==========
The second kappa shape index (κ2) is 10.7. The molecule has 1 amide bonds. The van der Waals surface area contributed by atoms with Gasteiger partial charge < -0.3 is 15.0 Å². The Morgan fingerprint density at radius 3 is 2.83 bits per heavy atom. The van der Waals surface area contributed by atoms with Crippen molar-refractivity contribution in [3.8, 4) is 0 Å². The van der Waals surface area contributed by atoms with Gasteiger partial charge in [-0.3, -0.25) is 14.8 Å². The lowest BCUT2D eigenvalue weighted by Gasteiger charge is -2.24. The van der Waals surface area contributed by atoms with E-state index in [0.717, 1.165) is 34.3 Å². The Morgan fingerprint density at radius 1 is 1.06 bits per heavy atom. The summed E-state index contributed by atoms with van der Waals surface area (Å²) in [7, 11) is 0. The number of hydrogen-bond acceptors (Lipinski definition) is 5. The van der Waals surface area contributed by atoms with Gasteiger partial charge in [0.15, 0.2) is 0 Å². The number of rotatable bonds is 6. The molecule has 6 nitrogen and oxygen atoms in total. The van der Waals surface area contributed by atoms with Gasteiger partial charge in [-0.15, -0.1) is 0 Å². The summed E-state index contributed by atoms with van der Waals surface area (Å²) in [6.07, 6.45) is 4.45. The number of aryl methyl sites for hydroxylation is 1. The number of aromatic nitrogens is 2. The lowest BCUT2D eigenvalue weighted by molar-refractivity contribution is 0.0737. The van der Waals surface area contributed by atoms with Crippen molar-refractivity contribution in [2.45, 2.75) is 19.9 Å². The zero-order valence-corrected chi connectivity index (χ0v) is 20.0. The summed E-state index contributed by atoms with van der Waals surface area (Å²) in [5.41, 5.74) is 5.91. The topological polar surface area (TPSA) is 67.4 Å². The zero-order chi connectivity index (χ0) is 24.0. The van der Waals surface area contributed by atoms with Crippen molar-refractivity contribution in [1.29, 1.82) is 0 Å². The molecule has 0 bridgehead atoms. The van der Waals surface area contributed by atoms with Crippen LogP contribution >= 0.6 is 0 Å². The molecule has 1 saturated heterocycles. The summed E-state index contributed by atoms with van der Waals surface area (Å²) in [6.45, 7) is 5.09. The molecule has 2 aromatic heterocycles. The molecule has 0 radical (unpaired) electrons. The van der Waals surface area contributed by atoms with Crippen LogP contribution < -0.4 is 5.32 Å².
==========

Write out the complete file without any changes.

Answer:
The second kappa shape index (κ2) is 10.7. The molecule has 1 amide bonds. The van der Waals surface area contributed by atoms with Gasteiger partial charge < -0.3 is 15.0 Å². The Morgan fingerprint density at radius 3 is 2.83 bits per heavy atom. The van der Waals surface area contributed by atoms with Crippen molar-refractivity contribution in [3.8, 4) is 0 Å². The van der Waals surface area contributed by atoms with Gasteiger partial charge in [-0.3, -0.25) is 14.8 Å². The lowest BCUT2D eigenvalue weighted by Gasteiger charge is -2.24. The van der Waals surface area contributed by atoms with E-state index in [0.717, 1.165) is 34.3 Å². The Morgan fingerprint density at radius 1 is 1.06 bits per heavy atom. The summed E-state index contributed by atoms with van der Waals surface area (Å²) in [7, 11) is 0. The number of hydrogen-bond acceptors (Lipinski definition) is 5. The van der Waals surface area contributed by atoms with Gasteiger partial charge in [0.15, 0.2) is 0 Å². The number of rotatable bonds is 6. The molecule has 6 nitrogen and oxygen atoms in total. The van der Waals surface area contributed by atoms with Gasteiger partial charge in [-0.15, -0.1) is 0 Å². The summed E-state index contributed by atoms with van der Waals surface area (Å²) in [6.07, 6.45) is 4.45. The number of aryl methyl sites for hydroxylation is 1. The number of aromatic nitrogens is 2. The lowest BCUT2D eigenvalue weighted by molar-refractivity contribution is 0.0737. The van der Waals surface area contributed by atoms with Crippen molar-refractivity contribution in [2.45, 2.75) is 19.9 Å². The zero-order valence-corrected chi connectivity index (χ0v) is 20.0. The summed E-state index contributed by atoms with van der Waals surface area (Å²) in [5.41, 5.74) is 5.91. The topological polar surface area (TPSA) is 67.4 Å². The zero-order chi connectivity index (χ0) is 24.0. The van der Waals surface area contributed by atoms with Crippen molar-refractivity contribution in [1.29, 1.82) is 0 Å². The molecule has 0 bridgehead atoms. The van der Waals surface area contributed by atoms with Crippen LogP contribution >= 0.6 is 0 Å². The molecule has 1 saturated heterocycles. The summed E-state index contributed by atoms with van der Waals surface area (Å²) in [6.45, 7) is 5.09. The molecule has 2 aromatic heterocycles. The molecule has 0 radical (unpaired) electrons. The van der Waals surface area contributed by atoms with Crippen LogP contribution < -0.4 is 5.32 Å².